We’ve all been there. Those long minutes and hours staring at a flashing cursor and a blank page, feeling unable to do anything about it.

If you’re running a small business, you probably have a long to-do list and no time to sit and stare. Writer’s block can easily put a swift (or not so swift) end to your blog writing ambitions.

As copywriters, we have to beat writer’s block. Our clients won’t be impressed with us if we tell them “sorry, we can’t meet your deadline, we couldn’t think of anything to write”. Writer’s block is about as good an excuse for missing deadlines as ‘the dog ate my laptop’ would be.

Here’s how we beat writer’s block:

1) We just f***ing write

First drafts are never good enough to be sent to clients, but they’re always good enough to be edited, redrafted and polished until they are. Having bad words on the page is far, far better than having no words. Bad words can be edited into good ones, no words can’t. After all, no-one ever talks about editor’s block.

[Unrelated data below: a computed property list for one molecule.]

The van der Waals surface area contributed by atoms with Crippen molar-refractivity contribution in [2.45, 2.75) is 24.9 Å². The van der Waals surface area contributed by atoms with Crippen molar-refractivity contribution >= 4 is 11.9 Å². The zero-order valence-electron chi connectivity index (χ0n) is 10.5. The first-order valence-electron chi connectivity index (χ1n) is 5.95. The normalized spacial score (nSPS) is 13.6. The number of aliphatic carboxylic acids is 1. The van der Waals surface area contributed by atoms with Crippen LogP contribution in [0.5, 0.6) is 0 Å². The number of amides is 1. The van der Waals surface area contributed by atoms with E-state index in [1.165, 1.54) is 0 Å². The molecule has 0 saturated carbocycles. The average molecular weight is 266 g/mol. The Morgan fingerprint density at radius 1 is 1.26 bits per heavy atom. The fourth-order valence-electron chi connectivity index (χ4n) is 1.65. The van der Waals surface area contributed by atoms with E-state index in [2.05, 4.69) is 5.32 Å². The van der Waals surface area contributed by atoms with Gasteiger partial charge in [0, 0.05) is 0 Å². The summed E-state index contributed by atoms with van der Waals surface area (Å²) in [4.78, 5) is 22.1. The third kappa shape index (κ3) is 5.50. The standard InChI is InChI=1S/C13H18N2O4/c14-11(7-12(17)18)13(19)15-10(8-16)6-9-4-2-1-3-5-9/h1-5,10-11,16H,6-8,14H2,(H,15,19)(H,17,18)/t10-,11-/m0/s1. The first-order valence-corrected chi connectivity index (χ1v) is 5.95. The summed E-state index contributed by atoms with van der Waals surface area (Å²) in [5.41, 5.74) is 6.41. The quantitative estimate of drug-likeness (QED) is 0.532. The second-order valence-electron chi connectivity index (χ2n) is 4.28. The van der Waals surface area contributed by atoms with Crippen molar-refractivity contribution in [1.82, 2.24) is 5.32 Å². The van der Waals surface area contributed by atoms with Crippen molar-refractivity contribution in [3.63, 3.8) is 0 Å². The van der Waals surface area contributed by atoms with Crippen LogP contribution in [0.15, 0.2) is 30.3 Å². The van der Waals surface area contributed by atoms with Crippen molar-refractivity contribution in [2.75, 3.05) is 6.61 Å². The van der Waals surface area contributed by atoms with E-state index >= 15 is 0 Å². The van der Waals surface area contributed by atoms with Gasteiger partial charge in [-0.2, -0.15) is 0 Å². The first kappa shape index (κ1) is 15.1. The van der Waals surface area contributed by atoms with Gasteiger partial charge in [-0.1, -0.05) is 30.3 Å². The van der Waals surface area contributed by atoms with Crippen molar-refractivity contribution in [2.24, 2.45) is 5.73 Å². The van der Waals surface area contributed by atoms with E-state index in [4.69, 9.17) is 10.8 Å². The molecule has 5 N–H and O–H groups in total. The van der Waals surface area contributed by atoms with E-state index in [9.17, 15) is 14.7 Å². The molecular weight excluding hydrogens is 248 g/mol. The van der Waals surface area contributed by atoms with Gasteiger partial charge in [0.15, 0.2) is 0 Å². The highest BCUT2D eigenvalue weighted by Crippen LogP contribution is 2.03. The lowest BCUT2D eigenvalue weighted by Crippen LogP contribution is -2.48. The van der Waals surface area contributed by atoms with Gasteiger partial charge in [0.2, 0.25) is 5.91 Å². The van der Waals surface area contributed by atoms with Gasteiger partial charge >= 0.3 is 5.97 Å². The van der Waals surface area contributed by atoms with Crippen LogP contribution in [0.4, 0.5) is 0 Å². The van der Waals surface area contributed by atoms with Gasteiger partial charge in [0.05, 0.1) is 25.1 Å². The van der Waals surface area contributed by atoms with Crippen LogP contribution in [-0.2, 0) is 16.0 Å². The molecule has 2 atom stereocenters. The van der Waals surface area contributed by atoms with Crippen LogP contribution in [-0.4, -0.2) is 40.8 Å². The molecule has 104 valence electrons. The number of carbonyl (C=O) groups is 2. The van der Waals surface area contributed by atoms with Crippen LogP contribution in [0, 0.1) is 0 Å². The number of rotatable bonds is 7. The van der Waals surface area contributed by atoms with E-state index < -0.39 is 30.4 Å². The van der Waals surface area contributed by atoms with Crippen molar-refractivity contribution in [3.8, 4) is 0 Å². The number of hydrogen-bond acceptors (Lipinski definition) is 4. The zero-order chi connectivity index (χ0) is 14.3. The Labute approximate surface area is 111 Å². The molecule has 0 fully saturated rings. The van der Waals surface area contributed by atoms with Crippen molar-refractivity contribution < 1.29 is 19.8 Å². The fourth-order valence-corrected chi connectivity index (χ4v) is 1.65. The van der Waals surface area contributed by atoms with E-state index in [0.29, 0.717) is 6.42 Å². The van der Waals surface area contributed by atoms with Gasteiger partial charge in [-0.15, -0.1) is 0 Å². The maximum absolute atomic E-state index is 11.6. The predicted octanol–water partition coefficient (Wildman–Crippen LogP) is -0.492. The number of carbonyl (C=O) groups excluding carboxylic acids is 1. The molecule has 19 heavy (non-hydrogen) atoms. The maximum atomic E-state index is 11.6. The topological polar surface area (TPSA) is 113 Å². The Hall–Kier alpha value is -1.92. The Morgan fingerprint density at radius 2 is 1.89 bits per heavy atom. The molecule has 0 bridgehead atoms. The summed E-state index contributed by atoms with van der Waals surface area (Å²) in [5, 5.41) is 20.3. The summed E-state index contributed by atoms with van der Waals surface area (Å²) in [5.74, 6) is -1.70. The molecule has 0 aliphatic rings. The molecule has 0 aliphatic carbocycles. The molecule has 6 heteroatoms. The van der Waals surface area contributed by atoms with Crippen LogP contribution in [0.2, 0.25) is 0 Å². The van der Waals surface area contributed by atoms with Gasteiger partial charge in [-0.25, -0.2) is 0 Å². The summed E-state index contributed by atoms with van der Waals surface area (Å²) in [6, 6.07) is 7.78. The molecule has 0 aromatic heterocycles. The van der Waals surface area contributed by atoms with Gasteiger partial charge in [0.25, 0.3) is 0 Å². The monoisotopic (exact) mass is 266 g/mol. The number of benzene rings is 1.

2) We set manageable goals

Writing is just part of our job. We’re also editors, managers, marketers and administrators. So when we’re trying and failing to beat writer’s block, we’ll make a start on the writing, and then do something else for an hour. In that hour, inspiration usually hits,. We can go back to the page with clear head and eager fingers.

We’ll also sometimes use the Pomodoro Technique to get words on the page. This means choosing a short time slot (20 minutes works well) and committing to writing flat-out for that time. When the timer buzzes, it’s time for a break. It works because 20 minutes an easy amount of time to commit to. And it’s amazing how much you can write when you focus for 20 minutes.

3) We don’t write up against a deadline

Deadlines can be great motivators. But writing right up against them is often difficult because it’s panic-inducing. If our client is paying us for our work, we want it to be our best work, not something we knocked up in an hour because we promised we’d get it to them by 10am. Deadlines mean you’ll get something done, but it’s not likely to be great, because you’ll be writing through fear.